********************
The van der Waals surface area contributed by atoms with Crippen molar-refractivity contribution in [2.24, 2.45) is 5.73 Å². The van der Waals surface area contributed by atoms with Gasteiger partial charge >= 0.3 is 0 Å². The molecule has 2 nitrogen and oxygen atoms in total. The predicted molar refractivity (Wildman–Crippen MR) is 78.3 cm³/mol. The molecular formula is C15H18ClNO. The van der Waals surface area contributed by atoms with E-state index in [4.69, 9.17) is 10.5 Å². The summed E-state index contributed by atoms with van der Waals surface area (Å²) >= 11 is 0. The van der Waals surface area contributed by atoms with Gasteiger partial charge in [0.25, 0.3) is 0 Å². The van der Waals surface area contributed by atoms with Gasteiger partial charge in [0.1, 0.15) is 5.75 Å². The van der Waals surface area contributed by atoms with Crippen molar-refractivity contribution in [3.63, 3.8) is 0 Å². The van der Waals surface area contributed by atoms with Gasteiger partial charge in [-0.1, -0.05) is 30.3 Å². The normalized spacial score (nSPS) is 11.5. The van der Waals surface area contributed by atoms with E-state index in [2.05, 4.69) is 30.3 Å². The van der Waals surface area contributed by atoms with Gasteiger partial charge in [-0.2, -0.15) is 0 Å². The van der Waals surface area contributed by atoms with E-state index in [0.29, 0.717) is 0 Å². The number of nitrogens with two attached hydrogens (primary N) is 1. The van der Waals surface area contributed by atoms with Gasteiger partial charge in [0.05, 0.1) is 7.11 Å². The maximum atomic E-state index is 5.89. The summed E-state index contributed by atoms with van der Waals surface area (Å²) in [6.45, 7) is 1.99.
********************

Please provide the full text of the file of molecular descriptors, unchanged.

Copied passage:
The van der Waals surface area contributed by atoms with Crippen molar-refractivity contribution in [2.24, 2.45) is 5.73 Å². The van der Waals surface area contributed by atoms with Gasteiger partial charge >= 0.3 is 0 Å². The molecule has 2 nitrogen and oxygen atoms in total. The predicted molar refractivity (Wildman–Crippen MR) is 78.3 cm³/mol. The molecular formula is C15H18ClNO. The van der Waals surface area contributed by atoms with E-state index in [4.69, 9.17) is 10.5 Å². The summed E-state index contributed by atoms with van der Waals surface area (Å²) >= 11 is 0. The van der Waals surface area contributed by atoms with Gasteiger partial charge in [0.25, 0.3) is 0 Å². The van der Waals surface area contributed by atoms with Gasteiger partial charge in [0.1, 0.15) is 5.75 Å². The van der Waals surface area contributed by atoms with Crippen molar-refractivity contribution in [3.63, 3.8) is 0 Å². The van der Waals surface area contributed by atoms with Gasteiger partial charge in [-0.1, -0.05) is 30.3 Å². The normalized spacial score (nSPS) is 11.5. The van der Waals surface area contributed by atoms with E-state index in [2.05, 4.69) is 30.3 Å². The van der Waals surface area contributed by atoms with Gasteiger partial charge in [-0.2, -0.15) is 0 Å². The van der Waals surface area contributed by atoms with E-state index in [0.29, 0.717) is 0 Å². The number of nitrogens with two attached hydrogens (primary N) is 1. The van der Waals surface area contributed by atoms with Gasteiger partial charge in [0.05, 0.1) is 7.11 Å². The maximum atomic E-state index is 5.89. The summed E-state index contributed by atoms with van der Waals surface area (Å²) in [6.45, 7) is 1.99.